Fat_brain_motivation_web

The fat that seeks fat

Given the health problems that arise from obesity it is no surprise that fat has a bad reputation. Like many a bad rep however, there are nuances that are lost in the headline perception. Some fats are definitely good for you but they tend to be swallowed up, so to speak, in the general anti-fat sentiment. A new study though has further highlighted the fact that fats aren’t created equal as it has shown that some fats, but not all, can change the way the reward system in your brain works and change eating habits.

The study involved three groups of rats; one group were given a low-fat containing equal amounts of monounsaturated fat and saturated fat, the second group was given a high monounsaturated fat diet in which 50 per cent of the calories came from olive oil, while the third group had a high saturated fat diet where 50 per cent of the calories came from palm oil. The high fat diets were exactly the same in terms of sugars, proteins, calorie density, and fat (just the type of fat was different). In all groups the animals were free to eat as much as they wanted.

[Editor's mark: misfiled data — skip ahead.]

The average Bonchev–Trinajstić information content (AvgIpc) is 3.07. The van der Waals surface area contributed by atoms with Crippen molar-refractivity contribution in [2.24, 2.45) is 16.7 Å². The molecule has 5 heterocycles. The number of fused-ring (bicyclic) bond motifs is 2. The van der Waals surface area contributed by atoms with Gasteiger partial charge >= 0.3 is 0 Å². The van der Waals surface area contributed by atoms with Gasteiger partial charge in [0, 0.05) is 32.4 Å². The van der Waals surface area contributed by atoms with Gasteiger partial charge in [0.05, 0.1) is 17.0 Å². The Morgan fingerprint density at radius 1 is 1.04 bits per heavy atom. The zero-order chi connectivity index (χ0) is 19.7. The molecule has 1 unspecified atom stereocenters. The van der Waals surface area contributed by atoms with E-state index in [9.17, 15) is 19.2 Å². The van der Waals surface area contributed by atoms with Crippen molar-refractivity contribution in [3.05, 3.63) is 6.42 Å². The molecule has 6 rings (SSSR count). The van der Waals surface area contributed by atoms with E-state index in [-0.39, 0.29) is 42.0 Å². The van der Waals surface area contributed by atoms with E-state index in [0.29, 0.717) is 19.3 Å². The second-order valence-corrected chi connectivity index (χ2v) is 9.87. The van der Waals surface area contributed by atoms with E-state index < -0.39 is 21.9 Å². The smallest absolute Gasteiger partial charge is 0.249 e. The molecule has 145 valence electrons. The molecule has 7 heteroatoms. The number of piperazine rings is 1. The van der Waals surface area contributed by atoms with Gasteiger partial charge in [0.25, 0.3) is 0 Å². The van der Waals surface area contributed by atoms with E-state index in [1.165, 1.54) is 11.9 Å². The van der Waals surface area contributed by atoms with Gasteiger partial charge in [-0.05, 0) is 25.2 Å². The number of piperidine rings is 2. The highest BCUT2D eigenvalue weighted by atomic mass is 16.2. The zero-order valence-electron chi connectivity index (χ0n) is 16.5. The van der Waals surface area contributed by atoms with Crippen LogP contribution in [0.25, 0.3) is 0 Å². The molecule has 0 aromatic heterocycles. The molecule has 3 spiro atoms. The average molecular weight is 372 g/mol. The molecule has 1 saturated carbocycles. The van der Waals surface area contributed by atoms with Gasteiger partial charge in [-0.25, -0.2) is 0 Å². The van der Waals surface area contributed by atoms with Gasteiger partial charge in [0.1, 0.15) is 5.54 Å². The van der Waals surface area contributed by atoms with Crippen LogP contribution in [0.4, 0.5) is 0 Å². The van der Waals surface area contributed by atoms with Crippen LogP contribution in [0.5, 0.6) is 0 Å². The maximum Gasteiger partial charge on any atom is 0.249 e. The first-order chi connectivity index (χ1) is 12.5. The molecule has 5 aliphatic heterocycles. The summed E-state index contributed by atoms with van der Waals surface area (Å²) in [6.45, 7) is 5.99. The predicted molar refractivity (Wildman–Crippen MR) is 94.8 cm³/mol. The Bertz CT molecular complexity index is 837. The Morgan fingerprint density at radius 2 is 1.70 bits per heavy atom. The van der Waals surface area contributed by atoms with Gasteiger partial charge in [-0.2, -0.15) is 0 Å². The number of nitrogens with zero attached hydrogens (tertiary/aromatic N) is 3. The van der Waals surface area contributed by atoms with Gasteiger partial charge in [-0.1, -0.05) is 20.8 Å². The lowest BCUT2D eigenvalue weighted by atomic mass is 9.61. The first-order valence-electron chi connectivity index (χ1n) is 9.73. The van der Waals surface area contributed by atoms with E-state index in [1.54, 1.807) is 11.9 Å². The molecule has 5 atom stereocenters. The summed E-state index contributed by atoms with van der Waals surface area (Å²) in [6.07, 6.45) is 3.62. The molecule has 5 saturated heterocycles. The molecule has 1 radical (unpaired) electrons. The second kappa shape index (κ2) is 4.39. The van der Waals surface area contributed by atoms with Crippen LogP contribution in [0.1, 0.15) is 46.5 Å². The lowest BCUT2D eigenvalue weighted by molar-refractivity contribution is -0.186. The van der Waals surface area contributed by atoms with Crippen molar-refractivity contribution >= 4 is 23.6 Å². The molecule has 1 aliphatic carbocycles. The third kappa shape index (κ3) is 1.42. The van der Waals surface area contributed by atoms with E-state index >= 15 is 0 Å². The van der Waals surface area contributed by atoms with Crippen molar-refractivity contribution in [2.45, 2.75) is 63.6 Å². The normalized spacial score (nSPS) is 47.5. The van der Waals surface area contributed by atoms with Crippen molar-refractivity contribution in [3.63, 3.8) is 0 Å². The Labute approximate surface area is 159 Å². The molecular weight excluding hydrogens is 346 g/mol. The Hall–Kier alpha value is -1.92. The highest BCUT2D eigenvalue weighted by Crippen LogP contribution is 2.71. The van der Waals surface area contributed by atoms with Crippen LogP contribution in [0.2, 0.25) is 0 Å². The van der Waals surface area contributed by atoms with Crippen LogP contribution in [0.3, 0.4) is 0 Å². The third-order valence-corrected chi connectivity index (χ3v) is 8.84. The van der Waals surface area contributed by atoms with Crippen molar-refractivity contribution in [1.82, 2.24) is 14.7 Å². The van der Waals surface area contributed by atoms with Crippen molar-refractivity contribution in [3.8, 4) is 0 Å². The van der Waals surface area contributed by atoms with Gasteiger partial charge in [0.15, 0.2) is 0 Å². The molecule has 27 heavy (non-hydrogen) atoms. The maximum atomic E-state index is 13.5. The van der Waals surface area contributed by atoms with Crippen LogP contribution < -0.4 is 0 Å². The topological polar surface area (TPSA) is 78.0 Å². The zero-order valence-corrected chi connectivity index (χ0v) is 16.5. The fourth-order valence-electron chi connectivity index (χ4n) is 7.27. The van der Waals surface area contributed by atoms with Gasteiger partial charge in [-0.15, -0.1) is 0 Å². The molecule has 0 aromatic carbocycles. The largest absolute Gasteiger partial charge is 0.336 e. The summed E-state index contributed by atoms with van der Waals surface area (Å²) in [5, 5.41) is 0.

After eight weeks all of the rats in all groups were of similar body weight, insulin levels, leptin levels (an appetite regulating hormone), and blood sugar levels. After the eight weeks the rats also underwent behavioural and blood tests that have been established to determine the function of the dopamine reward system in the brain.

The results showed that rats in the saturated fat palm oil group has significantly blunted dopamine function. The researchers say that these rats seek to compensate for the deadening of the dopamine system in the brain by increasing reward seeking behaviour so that saturated fat may actually lead to seeking out more high fat or high sugar foods to get the same level of reward.

No wonder we say that someone who can’t think clearly is a “fat-head” although to be more accurate we should call them a “saturated-fat-head”.

Terry Robson

Terry Robson

Terry Robson is the Editor-in-Chief of WellBeing and the Editor of EatWell.

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